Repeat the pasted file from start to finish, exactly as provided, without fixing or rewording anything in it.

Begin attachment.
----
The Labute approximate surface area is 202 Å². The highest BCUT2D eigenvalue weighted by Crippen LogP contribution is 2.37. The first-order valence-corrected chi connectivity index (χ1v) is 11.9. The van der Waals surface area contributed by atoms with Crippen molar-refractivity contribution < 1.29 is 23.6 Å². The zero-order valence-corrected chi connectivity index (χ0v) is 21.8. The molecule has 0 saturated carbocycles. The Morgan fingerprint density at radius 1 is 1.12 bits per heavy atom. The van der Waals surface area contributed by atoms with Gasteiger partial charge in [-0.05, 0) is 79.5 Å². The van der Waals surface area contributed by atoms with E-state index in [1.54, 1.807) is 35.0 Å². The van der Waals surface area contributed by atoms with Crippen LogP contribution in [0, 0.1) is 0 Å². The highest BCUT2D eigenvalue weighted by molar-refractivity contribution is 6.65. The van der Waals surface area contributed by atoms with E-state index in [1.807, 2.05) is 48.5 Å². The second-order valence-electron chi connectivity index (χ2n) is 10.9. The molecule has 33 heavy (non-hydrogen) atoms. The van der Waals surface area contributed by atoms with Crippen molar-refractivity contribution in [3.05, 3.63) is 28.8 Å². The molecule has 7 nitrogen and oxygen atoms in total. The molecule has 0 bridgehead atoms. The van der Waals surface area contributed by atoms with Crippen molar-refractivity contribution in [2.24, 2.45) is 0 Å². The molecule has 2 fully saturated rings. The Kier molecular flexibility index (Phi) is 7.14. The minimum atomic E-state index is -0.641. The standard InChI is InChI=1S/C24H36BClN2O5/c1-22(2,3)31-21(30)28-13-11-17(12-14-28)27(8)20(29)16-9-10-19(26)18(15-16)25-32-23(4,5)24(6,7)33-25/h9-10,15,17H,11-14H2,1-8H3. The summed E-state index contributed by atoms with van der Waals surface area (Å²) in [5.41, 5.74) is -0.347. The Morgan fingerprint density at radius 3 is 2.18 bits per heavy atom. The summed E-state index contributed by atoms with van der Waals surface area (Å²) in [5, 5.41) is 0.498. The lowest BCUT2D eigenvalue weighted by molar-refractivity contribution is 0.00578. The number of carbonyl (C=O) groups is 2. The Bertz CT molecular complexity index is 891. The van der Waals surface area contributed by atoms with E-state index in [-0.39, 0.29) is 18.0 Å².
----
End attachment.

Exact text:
The Labute approximate surface area is 202 Å². The highest BCUT2D eigenvalue weighted by Crippen LogP contribution is 2.37. The first-order valence-corrected chi connectivity index (χ1v) is 11.9. The van der Waals surface area contributed by atoms with Crippen molar-refractivity contribution < 1.29 is 23.6 Å². The zero-order valence-corrected chi connectivity index (χ0v) is 21.8. The molecule has 0 saturated carbocycles. The Morgan fingerprint density at radius 1 is 1.12 bits per heavy atom. The van der Waals surface area contributed by atoms with Gasteiger partial charge in [-0.05, 0) is 79.5 Å². The van der Waals surface area contributed by atoms with E-state index in [1.54, 1.807) is 35.0 Å². The van der Waals surface area contributed by atoms with Crippen LogP contribution in [0, 0.1) is 0 Å². The highest BCUT2D eigenvalue weighted by molar-refractivity contribution is 6.65. The van der Waals surface area contributed by atoms with E-state index in [1.807, 2.05) is 48.5 Å². The second-order valence-electron chi connectivity index (χ2n) is 10.9. The molecule has 33 heavy (non-hydrogen) atoms. The van der Waals surface area contributed by atoms with Crippen molar-refractivity contribution in [3.05, 3.63) is 28.8 Å². The molecule has 7 nitrogen and oxygen atoms in total. The molecule has 0 bridgehead atoms. The van der Waals surface area contributed by atoms with Crippen molar-refractivity contribution in [2.24, 2.45) is 0 Å². The molecule has 2 fully saturated rings. The Kier molecular flexibility index (Phi) is 7.14. The minimum atomic E-state index is -0.641. The standard InChI is InChI=1S/C24H36BClN2O5/c1-22(2,3)31-21(30)28-13-11-17(12-14-28)27(8)20(29)16-9-10-19(26)18(15-16)25-32-23(4,5)24(6,7)33-25/h9-10,15,17H,11-14H2,1-8H3. The summed E-state index contributed by atoms with van der Waals surface area (Å²) in [5.41, 5.74) is -0.347. The Morgan fingerprint density at radius 3 is 2.18 bits per heavy atom. The summed E-state index contributed by atoms with van der Waals surface area (Å²) in [5, 5.41) is 0.498. The lowest BCUT2D eigenvalue weighted by molar-refractivity contribution is 0.00578. The number of carbonyl (C=O) groups is 2. The Bertz CT molecular complexity index is 891. The van der Waals surface area contributed by atoms with E-state index in [-0.39, 0.29) is 18.0 Å².